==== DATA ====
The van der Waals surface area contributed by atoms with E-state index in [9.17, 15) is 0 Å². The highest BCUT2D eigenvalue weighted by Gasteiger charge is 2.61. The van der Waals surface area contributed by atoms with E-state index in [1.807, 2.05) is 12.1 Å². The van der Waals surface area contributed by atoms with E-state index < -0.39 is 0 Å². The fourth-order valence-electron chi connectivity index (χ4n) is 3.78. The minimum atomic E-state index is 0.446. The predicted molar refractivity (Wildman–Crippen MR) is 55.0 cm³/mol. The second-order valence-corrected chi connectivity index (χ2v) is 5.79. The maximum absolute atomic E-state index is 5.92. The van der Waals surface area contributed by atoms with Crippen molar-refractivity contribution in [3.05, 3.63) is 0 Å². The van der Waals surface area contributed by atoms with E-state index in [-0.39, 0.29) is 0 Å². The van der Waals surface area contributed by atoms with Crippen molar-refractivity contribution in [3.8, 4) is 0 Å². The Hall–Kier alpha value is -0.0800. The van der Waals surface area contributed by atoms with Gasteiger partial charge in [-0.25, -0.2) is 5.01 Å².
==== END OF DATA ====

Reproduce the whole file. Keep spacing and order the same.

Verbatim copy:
The van der Waals surface area contributed by atoms with E-state index in [9.17, 15) is 0 Å². The highest BCUT2D eigenvalue weighted by Gasteiger charge is 2.61. The van der Waals surface area contributed by atoms with E-state index in [1.807, 2.05) is 12.1 Å². The van der Waals surface area contributed by atoms with E-state index < -0.39 is 0 Å². The fourth-order valence-electron chi connectivity index (χ4n) is 3.78. The minimum atomic E-state index is 0.446. The predicted molar refractivity (Wildman–Crippen MR) is 55.0 cm³/mol. The second-order valence-corrected chi connectivity index (χ2v) is 5.79. The maximum absolute atomic E-state index is 5.92. The van der Waals surface area contributed by atoms with Crippen molar-refractivity contribution in [3.05, 3.63) is 0 Å². The van der Waals surface area contributed by atoms with E-state index in [-0.39, 0.29) is 0 Å². The van der Waals surface area contributed by atoms with Crippen molar-refractivity contribution in [3.8, 4) is 0 Å². The Hall–Kier alpha value is -0.0800. The van der Waals surface area contributed by atoms with Gasteiger partial charge in [-0.25, -0.2) is 5.01 Å².